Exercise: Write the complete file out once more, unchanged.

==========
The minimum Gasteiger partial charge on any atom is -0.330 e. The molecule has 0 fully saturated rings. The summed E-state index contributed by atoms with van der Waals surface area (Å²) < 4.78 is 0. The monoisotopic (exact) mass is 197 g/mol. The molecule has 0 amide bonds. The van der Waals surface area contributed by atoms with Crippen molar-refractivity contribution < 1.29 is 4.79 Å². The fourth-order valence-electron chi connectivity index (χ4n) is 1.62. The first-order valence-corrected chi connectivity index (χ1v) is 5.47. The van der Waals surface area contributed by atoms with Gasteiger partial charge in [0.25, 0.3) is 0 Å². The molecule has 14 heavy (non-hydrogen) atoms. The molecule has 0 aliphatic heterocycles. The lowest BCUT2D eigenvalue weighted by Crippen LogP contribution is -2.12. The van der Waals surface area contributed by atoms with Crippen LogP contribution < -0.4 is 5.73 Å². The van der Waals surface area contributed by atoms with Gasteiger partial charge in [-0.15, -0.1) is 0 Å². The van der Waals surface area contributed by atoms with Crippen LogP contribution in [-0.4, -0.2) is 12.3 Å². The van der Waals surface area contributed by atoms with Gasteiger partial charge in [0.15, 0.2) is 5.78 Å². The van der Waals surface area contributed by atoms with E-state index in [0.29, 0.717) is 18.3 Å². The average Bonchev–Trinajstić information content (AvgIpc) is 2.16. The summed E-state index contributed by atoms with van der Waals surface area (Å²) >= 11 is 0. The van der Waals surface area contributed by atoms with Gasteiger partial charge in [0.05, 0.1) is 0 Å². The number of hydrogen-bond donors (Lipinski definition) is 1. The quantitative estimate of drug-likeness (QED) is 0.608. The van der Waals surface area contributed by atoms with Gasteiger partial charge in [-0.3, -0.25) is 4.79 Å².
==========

The minimum Gasteiger partial charge on any atom is -0.330 e. The molecule has 0 fully saturated rings. The summed E-state index contributed by atoms with van der Waals surface area (Å²) < 4.78 is 0. The monoisotopic (exact) mass is 197 g/mol. The molecule has 0 amide bonds. The van der Waals surface area contributed by atoms with Crippen molar-refractivity contribution < 1.29 is 4.79 Å². The fourth-order valence-electron chi connectivity index (χ4n) is 1.62. The first-order valence-corrected chi connectivity index (χ1v) is 5.47. The van der Waals surface area contributed by atoms with Gasteiger partial charge in [0.25, 0.3) is 0 Å². The molecule has 14 heavy (non-hydrogen) atoms. The molecule has 0 aliphatic heterocycles. The lowest BCUT2D eigenvalue weighted by Crippen LogP contribution is -2.12. The van der Waals surface area contributed by atoms with Crippen LogP contribution < -0.4 is 5.73 Å². The van der Waals surface area contributed by atoms with Gasteiger partial charge in [-0.15, -0.1) is 0 Å². The van der Waals surface area contributed by atoms with Crippen LogP contribution in [-0.4, -0.2) is 12.3 Å². The van der Waals surface area contributed by atoms with Gasteiger partial charge in [0.15, 0.2) is 5.78 Å². The van der Waals surface area contributed by atoms with E-state index in [0.29, 0.717) is 18.3 Å². The average Bonchev–Trinajstić information content (AvgIpc) is 2.16. The summed E-state index contributed by atoms with van der Waals surface area (Å²) >= 11 is 0. The van der Waals surface area contributed by atoms with Gasteiger partial charge in [0.05, 0.1) is 0 Å². The number of hydrogen-bond donors (Lipinski definition) is 1. The quantitative estimate of drug-likeness (QED) is 0.608. The van der Waals surface area contributed by atoms with Gasteiger partial charge in [-0.3, -0.25) is 4.79 Å².